If winning her second consecutive Olympic title at 10,000 meters last week has not already made Tirunesh Dibaba the greatest female distance runner in history, will successfully defending her 5000-meter gold medal on Friday settle the debate?
Since women began running 10,000 meters in the Olympics in 1988 and 5000 meters in 1992, no woman had defended her Olympic title at either distance until Dibaba crushed the field on the last lap earlier in these Games. The medal was the fourth at those distances (including a bronze at 5000 meters in 2004) in her career, already surpassing the three earned by her Ethiopian compatriots Derartu Tulu and Gete Wami; a fifth of any color in the 5000 would move her past even the great Kenenisa Bekele’s four.
In addition to her four Olympic medals thus far, consider Dibaba’s resume:
This, despite missing the World Championships in 2009 and losing the entire 2011 season to severe shin splints.
“For me to see and watch others racing and not be able to race was awful,” Dibaba said this week through a translator. “Those were difficult times, and it crossed my mind that my career might be over.”
Instead, Dibaba came back with a vengeance, winning all six of her races so far in 2012, a streak she kept alive in the Olympic 10,000 despite being ill with what she called “a constant headache” in the week before the race. She called it the biggest victory of her career, but added that winning the 5000 would be even bigger.
“Even if it meant not running the Olympics again, that would be history and would suffice,” she said.
At just 27 years old, Dibaba is likely far from finished, planning to include the marathon in her repertoire beginning in 2013.
And that’s where the “greatest-of-all-time” debate gets interesting. The first instinct is to measure Dibaba against her legendary cousin, Tulu, whose career spanned almost 20 years and included three Olympic medals at 10,000 meters, plus a fourth-place finish; four World Cross Country titles; and wins in both the London Marathon and ING New York City Marathon.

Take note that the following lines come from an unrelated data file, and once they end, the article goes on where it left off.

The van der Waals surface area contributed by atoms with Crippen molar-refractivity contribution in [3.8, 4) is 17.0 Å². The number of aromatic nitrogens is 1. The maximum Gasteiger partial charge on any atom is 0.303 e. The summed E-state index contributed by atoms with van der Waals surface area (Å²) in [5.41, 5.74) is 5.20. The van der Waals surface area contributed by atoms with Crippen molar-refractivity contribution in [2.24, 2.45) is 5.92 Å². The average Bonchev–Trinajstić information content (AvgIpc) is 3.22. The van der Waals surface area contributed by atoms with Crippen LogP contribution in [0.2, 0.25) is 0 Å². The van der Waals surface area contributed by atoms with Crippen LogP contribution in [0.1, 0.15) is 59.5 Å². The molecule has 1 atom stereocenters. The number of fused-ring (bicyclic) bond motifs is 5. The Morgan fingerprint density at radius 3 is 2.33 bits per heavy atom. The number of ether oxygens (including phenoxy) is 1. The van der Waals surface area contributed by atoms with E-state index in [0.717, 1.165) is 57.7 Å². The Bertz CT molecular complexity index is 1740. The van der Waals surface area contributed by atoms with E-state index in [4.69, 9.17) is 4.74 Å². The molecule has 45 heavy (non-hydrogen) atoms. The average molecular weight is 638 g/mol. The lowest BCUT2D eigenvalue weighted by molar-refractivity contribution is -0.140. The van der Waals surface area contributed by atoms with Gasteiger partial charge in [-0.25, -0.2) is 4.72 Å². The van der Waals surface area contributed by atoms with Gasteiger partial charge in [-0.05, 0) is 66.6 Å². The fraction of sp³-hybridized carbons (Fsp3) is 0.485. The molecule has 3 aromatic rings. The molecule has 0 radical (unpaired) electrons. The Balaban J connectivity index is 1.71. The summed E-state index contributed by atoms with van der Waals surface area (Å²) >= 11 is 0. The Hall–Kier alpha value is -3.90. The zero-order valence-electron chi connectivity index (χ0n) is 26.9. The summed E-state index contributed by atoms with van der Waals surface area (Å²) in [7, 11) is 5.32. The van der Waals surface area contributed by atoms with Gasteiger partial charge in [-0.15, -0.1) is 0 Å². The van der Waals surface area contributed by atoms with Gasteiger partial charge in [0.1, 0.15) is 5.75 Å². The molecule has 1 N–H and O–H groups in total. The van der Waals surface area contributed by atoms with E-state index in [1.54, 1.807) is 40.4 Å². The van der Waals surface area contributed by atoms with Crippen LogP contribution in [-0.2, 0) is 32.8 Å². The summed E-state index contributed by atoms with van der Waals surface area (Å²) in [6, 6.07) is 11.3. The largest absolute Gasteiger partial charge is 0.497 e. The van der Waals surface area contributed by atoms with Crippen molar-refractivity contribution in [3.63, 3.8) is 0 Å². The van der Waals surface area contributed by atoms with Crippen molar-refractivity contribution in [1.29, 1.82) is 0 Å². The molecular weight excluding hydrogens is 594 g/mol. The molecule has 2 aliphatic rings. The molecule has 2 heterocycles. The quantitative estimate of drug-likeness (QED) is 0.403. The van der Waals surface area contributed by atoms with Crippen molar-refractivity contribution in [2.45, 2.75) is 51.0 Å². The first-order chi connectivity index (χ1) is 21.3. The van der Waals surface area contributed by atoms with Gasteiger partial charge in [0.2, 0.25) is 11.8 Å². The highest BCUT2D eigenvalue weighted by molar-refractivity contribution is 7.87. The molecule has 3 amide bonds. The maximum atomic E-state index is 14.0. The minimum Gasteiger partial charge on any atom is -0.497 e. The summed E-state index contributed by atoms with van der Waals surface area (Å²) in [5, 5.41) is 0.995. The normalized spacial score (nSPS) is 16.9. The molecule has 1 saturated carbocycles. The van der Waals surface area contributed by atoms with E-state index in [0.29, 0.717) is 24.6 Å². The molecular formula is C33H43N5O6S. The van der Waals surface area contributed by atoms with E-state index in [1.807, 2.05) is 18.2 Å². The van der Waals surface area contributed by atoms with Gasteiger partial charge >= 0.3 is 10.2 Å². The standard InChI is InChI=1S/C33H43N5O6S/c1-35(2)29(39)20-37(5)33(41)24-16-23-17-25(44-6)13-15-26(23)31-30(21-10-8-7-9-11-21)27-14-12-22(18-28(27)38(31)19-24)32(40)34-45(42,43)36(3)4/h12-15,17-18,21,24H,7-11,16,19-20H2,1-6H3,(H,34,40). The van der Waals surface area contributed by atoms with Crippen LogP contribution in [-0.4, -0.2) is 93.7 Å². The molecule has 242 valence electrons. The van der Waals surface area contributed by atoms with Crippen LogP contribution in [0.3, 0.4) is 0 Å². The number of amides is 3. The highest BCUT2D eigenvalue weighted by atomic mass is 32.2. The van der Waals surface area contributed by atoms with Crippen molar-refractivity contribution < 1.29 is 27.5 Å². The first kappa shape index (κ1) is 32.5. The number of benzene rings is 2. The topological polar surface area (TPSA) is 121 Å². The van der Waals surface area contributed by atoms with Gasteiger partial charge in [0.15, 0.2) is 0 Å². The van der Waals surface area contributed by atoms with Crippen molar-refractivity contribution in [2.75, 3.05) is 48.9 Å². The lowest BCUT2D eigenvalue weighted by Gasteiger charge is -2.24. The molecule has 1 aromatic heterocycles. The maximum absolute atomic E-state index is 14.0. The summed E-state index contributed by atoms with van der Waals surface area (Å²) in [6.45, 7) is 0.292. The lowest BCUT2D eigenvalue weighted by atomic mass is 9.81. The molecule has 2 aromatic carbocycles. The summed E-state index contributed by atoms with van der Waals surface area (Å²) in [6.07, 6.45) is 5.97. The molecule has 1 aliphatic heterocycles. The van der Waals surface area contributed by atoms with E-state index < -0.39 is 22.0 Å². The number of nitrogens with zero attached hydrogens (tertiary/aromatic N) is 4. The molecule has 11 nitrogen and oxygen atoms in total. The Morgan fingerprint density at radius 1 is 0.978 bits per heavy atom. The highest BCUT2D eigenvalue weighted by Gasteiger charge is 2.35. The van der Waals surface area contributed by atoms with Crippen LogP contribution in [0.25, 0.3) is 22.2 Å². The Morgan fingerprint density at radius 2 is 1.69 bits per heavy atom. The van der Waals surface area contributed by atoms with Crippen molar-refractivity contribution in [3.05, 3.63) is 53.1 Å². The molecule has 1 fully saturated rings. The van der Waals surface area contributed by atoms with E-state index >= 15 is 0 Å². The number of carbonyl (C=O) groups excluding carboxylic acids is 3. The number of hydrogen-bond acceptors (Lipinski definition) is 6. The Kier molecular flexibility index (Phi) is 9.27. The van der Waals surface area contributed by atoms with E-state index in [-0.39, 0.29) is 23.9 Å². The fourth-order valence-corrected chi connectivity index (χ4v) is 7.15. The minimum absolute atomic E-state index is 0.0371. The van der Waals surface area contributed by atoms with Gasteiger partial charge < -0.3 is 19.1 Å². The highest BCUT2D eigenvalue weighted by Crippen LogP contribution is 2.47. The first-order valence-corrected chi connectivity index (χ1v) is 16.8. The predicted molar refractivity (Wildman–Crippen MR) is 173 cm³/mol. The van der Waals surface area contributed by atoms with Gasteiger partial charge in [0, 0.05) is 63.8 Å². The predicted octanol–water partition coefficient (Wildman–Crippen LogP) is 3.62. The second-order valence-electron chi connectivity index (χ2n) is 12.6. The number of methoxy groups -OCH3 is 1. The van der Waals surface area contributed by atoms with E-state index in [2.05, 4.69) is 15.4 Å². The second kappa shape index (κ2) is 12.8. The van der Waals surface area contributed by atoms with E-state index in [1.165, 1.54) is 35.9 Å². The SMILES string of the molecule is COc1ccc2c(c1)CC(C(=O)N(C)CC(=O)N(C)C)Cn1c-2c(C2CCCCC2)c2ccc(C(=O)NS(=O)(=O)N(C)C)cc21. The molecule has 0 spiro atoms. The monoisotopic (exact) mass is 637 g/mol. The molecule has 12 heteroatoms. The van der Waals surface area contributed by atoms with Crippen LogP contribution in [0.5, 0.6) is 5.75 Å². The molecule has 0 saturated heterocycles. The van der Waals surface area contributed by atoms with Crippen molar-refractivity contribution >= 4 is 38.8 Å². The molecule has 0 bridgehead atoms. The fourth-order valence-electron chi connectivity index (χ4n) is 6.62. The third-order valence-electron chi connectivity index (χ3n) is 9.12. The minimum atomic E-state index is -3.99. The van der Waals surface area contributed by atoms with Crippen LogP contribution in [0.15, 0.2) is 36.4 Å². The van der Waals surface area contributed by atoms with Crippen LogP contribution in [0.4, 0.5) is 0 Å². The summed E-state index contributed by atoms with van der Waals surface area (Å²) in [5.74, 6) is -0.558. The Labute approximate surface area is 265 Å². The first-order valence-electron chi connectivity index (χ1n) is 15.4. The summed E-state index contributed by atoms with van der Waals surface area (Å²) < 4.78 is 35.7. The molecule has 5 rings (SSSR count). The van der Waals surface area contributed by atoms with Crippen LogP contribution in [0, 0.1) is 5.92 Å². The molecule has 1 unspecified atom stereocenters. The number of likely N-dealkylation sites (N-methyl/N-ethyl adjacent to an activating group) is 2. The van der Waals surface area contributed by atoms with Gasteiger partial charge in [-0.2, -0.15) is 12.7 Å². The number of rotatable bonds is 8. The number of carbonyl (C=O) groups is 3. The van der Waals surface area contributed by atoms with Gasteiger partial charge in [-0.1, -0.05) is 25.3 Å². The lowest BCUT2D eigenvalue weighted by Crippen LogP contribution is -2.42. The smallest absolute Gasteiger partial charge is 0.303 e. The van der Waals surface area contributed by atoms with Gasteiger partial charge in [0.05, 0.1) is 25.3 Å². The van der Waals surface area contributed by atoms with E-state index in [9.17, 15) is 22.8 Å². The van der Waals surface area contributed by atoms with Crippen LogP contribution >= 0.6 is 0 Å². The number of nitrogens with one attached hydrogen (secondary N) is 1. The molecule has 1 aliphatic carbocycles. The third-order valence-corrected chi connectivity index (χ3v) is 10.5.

But at least one long-time observer cites a stronger candidate: the late Grete Waitz.
Waitz was best known as a nine-time winner of the New York City Marathon, but she also earned five World Cross Country titles, the 1983 World Championships Marathon crown, and the 1984 Olympic Marathon silver medal, in addition to owning the 3000-meter world record, with a range of 4:00.55 at 1500 meters—at which she was a 1972 Olympian— to 2:24:54 in the marathon. Those times remain competitive today, good enough to win a 1500-meter silver medal in the 2008 Olympics, and gold in the marathon.
“We can only guess her medal total if Grete had been able to race at 5000 and 10,000, probably her best distance, at the Olympics,” wrote Toni Reavis in an e-mail. “Grete’s generation never had the Olympic opportunities that Tiru’s generation had.”
“So for now it's still Grete for me, with Tiru building a powerful resume that may one day tip the scales in her favor,” wrote Reavis. “Tirunesh is well on her way, but not yet. Her legacy is still to be written.”
The next chapter is not far off. “I am so excited to run the marathon,” said Dibaba. “I believe I will do well in that field, too.”
“Our races are to our sport what Wimbledon and the Australian, U.S., and French Opens are to tennis, and what the Masters, U.S., and British Opens and PGA Championship are to golf. Each race has the history, the tradition, the honor roll of legendary champions, and a special place in the eyes of all to make them stand apart from the other events.” Mary Wittenberg